Pumphead, or Postperfusion Syndrome to give its scientific name, may or may not have been something you have heard of let alone experienced. Some of you may be thinking it sounds like part of a car! However, for many, the post-op brain fog is very real. 

Doctors have been discussing the strange effect for years now with many tests having been carried out as to why this occurs in some people following bypass surgery.

So what is Pumphead?

Pumphead; is that a thing? (Postperfusion syndrome)

Pumphead came about after patients started to advise of some side effects following surgery. The side effects they had complained about were things like:

  • Brain fog
  • Confusion
  • Headaches 
  • Dizziness
  • Double vision

All of the above sounds like symptoms you may think were viable following an operation of any kind. You have undergone anesthesia and quite a traumatic experience with an operation so no wonder you have these symptoms.

However, the doctors realised the symptoms were occurring mainly in patients who had undergone bypass surgery.

Why does it occur mainly in bypass surgery patients?

The answer to this has been debated quite a bit. In reality, the research that has been carried out on this has been inconclusive.

One of the main reasons doctors first believed Pumphead occurred in bypass patients was due to the use of a Perfusion Machine during the procedure. The Perfusion Machine is used to “pump” blood and oxygen around the body while your heart is being operated on. This is where Pumphead gained its name.

The scientists first thought that the use of the machine caused little blood clots to form on the brain causing some damage. This led to patients having a decrease in cognitive ability.

However, there have been tests done more recently on bypass patients without the use of a Perfusion Machine and they found that some patients were still having Pumphead symptoms following their procedure.

This has now led scientists to believe that any handling of the heart and aorta in this way could cause these blood clots to form and travel to the brain.

Other theories suggested are drops in blood pressure, high body temperatures when warming after surgery, and prolonged reduction of oxygen levels all of which can occur during heart surgery.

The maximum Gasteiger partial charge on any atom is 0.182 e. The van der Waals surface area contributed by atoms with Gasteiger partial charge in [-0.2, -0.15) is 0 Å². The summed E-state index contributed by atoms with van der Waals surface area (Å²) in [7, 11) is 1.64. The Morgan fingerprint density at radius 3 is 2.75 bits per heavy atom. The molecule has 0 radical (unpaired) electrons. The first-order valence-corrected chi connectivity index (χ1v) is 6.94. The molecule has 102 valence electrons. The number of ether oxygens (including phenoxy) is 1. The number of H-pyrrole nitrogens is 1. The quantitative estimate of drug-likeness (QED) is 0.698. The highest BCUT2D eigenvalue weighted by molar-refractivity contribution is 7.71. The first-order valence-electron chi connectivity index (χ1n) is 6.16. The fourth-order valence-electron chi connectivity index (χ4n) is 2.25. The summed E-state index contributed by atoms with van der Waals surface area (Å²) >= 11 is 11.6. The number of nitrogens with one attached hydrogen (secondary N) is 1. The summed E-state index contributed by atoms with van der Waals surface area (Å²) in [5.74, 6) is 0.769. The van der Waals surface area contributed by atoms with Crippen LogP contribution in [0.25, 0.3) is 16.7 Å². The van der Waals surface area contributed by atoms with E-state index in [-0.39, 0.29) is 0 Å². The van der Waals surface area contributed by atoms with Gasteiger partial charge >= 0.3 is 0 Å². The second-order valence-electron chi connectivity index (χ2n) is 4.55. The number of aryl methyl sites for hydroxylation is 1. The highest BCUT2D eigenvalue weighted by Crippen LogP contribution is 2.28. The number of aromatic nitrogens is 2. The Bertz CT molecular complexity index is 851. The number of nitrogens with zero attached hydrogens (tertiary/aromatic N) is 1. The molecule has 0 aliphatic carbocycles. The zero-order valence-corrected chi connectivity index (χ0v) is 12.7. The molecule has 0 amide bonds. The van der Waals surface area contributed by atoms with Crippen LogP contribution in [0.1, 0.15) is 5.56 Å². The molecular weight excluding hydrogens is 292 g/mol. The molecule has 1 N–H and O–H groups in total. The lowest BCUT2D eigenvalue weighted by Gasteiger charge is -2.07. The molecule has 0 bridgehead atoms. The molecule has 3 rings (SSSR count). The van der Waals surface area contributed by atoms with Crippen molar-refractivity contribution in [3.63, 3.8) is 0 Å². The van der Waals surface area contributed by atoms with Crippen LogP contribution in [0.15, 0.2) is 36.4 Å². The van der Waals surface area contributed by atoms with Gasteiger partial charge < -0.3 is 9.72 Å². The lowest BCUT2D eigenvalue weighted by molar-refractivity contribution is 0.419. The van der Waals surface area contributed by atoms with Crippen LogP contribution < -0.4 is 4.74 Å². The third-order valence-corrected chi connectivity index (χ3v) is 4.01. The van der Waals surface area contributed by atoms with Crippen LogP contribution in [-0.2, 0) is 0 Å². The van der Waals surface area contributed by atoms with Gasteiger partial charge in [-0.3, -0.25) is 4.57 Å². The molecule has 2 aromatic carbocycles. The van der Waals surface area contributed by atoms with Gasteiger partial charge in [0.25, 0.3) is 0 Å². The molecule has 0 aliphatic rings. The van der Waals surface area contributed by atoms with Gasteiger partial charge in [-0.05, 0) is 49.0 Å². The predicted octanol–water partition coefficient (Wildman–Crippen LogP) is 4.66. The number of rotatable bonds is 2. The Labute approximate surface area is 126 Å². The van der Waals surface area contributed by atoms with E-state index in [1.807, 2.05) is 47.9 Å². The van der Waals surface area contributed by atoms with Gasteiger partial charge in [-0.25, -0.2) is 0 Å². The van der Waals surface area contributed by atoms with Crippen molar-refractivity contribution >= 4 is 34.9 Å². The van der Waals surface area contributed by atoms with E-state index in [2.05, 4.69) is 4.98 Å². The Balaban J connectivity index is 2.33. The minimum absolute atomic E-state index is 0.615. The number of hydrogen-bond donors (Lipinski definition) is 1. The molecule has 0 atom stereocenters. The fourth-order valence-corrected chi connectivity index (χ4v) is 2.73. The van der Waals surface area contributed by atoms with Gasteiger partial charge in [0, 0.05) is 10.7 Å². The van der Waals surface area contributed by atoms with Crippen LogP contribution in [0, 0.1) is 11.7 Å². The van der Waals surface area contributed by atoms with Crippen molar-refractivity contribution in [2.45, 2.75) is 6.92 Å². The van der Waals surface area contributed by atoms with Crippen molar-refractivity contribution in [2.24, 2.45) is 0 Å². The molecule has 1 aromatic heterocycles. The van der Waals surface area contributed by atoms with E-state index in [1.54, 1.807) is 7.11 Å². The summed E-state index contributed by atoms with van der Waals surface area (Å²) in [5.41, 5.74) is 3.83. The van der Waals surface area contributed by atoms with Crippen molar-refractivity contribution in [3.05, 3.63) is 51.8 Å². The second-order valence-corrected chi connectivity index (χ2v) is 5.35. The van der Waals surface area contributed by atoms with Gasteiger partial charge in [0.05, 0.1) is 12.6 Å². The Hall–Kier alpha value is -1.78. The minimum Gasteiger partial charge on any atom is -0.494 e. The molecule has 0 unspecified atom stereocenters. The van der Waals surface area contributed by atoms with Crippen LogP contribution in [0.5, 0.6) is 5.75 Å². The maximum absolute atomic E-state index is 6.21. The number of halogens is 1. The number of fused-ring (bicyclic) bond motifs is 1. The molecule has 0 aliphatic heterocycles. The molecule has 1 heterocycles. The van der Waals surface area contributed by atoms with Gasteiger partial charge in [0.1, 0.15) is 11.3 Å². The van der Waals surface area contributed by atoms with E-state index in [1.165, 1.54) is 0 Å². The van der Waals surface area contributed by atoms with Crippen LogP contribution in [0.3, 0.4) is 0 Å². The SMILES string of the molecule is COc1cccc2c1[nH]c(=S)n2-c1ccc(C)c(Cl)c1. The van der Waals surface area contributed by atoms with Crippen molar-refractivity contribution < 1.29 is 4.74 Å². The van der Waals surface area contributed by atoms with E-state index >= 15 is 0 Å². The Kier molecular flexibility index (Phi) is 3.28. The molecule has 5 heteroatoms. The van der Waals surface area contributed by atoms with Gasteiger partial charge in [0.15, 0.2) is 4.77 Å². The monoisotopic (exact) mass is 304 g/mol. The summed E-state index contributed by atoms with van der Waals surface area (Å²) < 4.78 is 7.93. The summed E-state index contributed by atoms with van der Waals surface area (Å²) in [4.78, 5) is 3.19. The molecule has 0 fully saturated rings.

The debate goes on.

I am curious if this has to do with the unconscious mind. Does the impact of being on a bypass machine cause trauma in the mind. The heart no longer pumping via the nervous system but via a mechanical device. Does it trigger the flight or fight response? Watch this space, I may not have the answers but maybe more questions. I will be looking into this and discussing in the future.

Sallie Crawley

How do I know if I have Pumphead?

If this is sounding familiar to you then read on. 

There can be many symptoms of Pumphead. Maybe you have felt off balance recently? Stumbled over when nothing was there to fall over? Perhaps you have noticed a decrease in your ability to problem solve? You may just generally be feeling confused or have “brain fog”. There are other symptoms like depression, anxiety, or a change in your personality.

The symptoms may be there pretty soon after your surgery. Again, these symptoms may occur in many post-op patients due to anesthetic, etc, however, if they worsen or carry on for long periods of time you must speak to your doctor. The sooner the better!

A lot of patients have experienced this syndrome and it can be treated! Don’t be shy about speaking up. If doubt, check it out and ask your primary doctor for a referral to a neurologist.

Pumphead; is that a thing? (Postperfusion syndrome)
Pumphead; is that a thing? (Postperfusion syndrome)

How is Pumphead treated?

The good news is that cognitive abilities can be improved with talking therapies, rehabilitation, and time. Going to your doctor to discuss your symptoms and the best form of treatment is your first port of call.

You can also help yourself at home. Doing puzzles, reading, and playing musical instruments log with memory training apps on the computer or your smartphone can help. And playing games with your family and friends is a great way to improve your cognitive ability too.

Sharing how you feel and what’s going on for you with your nearest and dearest helps as they are your go-to for support and when things feel frustrating they will help you to feel better.  Being social helps make life satisfying and preserves mental function.

Talking about things helps your mental health as well as your cognitive abilities. Whether this is with family and friends or in the form of a Hearties Support Group, like mine. What could be better than helping each other get through one of the toughest times of your life?

I am sure you’ve heard these before but there is even more reason to pay attention to cardiac lifestyle changes if you are experiencing symptoms of Pumphead. Omega-3 fatty acids are good for the heart and show benefits for the brain along with a diet rich in vegetables and fruit. Exercise too has known benefits for heart recovery and it can also help slow cognitive decline.

The best treatment for Pumphead? Time.

Pumphead; is that a thing? (Postperfusion syndrome)

Give yourself time to heal, both physically and mentally. Don’t put too much pressure on yourself. You have been through a lot but you will get there.

Many people who have had some degree of cognitive impairment after bypass surgery report that they recover completely, returning to their previous mental function within 3—12 months.

From survivor to thriver!

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